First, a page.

But unlike Italy, Spain took painful decisions during the crisis to reform and readjust. Its economy has grown by almost 14% over the past five years, while Italy’s has grown just 6%. And Spain has not been as roiled as Italy from the migration crisis that first erupted in 2015: the EU’s reluctance to help Italy cope has fuelled both anti-European and anti-migrant sentiment. By contrast, popular support for the EU remains strong in Spain, and all of Spain’s main parties are solidly pro-European, unlike in Italy.

Sánchez himself has not given much indication of what his government will do, but he committed to keep Spain’s commitments to its European partners in terms of fiscal stability – upholding Rajoy’s recent 2018 budget – and to lead a firmly pro-European government. And Sánchez has shrewdly named as his Economy Minister one of the European Commission’s top officials, Nadia Calviño, the Director-General for Budget – an appointment that sends a message of economic stability to both the markets and to Brussels.

He has also named two other top EU officials to his government: Josep Borrell, the former European Parliament President, is now Foreign Affairs, EU and Cooperation Minister (his title has changed from Foreign Minister); and Luis Planas, the Secretary General of European Economic and Social Committee (EESC) is the Agriculture Minister.

But Sánchez is still weak: his party has just 84 members in the 350-seat parliament chamber, less than a quarter. His unlikely coalition includes proven unreliable partners: radical Podemos is the strongest rival to the Socialists on the left, while the Catalan separatists last year triggered Spain’s biggest political crisis in decades with their independence bid.

His government could stay in power until 2020, when a general election must be called, but Sánchez is expected to will wait until his party is in better shape before calling one. However, with the second chamber in the Spanish Parliament still under the control of the absolute majority by the People’s Party, no new legislation is expected to be adopted.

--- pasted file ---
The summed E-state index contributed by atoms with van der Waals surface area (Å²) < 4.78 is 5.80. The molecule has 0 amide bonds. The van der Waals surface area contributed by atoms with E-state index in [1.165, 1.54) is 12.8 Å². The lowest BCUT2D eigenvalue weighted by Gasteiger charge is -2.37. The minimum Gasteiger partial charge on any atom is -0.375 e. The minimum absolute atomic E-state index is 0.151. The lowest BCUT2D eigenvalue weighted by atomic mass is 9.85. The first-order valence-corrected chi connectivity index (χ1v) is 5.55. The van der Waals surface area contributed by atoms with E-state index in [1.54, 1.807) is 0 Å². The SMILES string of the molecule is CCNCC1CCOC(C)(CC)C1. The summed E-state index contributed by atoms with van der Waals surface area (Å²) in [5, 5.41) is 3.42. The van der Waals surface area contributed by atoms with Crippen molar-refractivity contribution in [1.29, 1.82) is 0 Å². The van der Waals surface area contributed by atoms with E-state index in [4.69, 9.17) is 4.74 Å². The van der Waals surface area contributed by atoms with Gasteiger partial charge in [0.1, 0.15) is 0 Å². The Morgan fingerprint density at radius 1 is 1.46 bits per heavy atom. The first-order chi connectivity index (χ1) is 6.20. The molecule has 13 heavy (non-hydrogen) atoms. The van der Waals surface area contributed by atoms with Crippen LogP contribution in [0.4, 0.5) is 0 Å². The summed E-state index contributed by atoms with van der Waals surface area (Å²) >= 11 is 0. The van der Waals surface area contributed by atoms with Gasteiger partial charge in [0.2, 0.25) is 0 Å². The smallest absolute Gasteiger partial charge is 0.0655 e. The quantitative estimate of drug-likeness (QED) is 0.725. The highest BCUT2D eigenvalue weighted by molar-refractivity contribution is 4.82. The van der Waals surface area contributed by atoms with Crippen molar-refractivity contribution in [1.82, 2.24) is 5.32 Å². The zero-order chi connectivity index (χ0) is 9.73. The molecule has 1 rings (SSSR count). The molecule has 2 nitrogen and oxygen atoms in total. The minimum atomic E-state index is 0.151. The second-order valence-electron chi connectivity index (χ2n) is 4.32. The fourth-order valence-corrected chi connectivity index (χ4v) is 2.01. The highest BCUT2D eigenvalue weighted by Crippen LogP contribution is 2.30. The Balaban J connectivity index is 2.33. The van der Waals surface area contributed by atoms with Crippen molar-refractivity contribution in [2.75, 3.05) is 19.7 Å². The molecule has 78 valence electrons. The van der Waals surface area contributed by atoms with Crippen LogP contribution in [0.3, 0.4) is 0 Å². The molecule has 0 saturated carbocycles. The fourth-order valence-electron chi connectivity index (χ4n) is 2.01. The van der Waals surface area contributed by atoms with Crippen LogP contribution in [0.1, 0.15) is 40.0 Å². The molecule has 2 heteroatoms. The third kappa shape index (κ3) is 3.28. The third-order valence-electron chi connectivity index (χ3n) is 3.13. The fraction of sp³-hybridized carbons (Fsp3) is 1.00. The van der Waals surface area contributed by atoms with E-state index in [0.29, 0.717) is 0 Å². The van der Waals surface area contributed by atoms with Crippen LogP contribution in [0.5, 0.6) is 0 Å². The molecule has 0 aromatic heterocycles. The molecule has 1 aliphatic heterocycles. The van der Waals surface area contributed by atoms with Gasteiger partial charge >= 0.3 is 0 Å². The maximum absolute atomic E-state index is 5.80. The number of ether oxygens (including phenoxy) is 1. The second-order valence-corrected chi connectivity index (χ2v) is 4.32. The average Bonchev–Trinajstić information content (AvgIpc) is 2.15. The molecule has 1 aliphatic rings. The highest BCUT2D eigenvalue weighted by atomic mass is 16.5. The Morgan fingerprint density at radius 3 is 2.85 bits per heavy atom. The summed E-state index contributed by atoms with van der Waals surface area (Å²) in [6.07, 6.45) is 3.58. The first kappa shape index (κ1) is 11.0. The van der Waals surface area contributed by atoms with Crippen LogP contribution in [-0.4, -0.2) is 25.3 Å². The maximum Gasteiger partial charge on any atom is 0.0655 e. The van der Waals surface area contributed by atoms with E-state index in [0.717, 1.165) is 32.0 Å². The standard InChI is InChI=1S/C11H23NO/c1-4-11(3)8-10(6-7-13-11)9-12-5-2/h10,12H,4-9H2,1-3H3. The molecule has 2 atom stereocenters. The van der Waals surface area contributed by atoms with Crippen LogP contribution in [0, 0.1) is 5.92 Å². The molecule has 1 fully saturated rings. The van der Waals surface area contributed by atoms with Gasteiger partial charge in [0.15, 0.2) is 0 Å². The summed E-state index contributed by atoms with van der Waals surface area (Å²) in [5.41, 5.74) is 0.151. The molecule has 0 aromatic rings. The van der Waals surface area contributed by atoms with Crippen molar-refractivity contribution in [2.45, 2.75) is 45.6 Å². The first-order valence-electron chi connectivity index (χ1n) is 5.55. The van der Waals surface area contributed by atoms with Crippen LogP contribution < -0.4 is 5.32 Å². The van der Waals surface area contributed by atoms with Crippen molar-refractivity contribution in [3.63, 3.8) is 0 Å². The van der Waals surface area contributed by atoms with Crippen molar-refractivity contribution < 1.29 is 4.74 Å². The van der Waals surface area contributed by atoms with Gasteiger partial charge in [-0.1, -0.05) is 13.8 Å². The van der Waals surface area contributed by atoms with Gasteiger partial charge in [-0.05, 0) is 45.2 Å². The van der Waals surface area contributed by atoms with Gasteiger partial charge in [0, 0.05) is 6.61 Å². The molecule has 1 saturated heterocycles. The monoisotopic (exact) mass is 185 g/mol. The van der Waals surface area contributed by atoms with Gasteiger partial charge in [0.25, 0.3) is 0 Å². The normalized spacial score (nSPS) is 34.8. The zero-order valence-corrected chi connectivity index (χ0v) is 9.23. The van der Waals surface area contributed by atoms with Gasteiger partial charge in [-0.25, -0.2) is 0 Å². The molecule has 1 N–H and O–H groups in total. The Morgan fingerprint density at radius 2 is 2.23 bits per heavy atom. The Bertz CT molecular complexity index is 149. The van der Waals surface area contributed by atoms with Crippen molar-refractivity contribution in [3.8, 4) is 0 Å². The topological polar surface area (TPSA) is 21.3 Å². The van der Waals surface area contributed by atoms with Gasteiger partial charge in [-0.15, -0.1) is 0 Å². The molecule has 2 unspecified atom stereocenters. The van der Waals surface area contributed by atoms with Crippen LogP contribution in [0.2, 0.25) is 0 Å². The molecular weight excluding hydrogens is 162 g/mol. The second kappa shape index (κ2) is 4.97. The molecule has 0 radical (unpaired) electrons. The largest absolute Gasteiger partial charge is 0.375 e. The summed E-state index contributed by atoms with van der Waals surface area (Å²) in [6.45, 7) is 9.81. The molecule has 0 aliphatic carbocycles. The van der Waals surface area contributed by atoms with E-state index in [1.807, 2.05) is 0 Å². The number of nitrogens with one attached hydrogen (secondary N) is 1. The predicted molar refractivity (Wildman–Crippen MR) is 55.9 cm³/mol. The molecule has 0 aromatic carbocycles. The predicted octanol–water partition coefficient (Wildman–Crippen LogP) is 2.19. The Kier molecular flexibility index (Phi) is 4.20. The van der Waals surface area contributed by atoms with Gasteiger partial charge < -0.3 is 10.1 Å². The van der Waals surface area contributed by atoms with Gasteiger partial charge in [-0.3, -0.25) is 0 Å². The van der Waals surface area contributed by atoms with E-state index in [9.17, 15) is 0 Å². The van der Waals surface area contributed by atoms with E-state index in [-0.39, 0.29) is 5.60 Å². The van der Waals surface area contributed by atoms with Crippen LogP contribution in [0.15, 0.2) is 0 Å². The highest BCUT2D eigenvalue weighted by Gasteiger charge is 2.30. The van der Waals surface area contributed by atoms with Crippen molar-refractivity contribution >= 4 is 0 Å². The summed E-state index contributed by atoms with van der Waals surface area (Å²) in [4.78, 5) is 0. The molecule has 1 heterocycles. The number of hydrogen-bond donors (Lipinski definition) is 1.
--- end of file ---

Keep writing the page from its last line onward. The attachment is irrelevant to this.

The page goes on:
So, different countries, different circumstances, but still factors for instability, even if markets reacted positively when both Italy and Spain announced their new governments.

The EU has to consider its response too. European Council President Donald Tusk was cautious when he sent his congratulatory letters to the new prime ministers. He told Sánchez that he expected Spain “to play a constructive role in the European Union,” but he told Conte that “our community will only flourish when based on respectful dialogue and loyal cooperation”.

The Commission has been less diplomatic. EU Budget Commissioner Gunther Oettinger clumsily warned last month that financial markets would “send a signal” to Italian voters about right way to vote next time, and Commission President, Jean-Claude Juncker said that Italians need more “hard work” and “less corruption” (although he later hailed “Italy’s place at the heart of Europe and of the euro.”). While Italy’s slow growth has little to do with Eurozone fiscal rules, the EU should hold back from any lecturing, as it could reinforce stereotypes about interfering Brussels bureaucrats.

It is fate that the new governments in Italy and Spain were agreed on the same day. But there is a clear message from their transitions: the political shockwaves from the economic and financial crisis are lasting longer than expected. Both countries are going through periods of political instability. And that ought to be a wake-up call for the EU: it cannot keep ducking the tough political and economic questions gnawing at it.

By Miguel Ferré

Miguel Ferré is a Senior Advisor at Burson-Marsteller. He was the Secretary of State in the Spanish Ministry of Finance and Public Administration during some of the most difficult periods.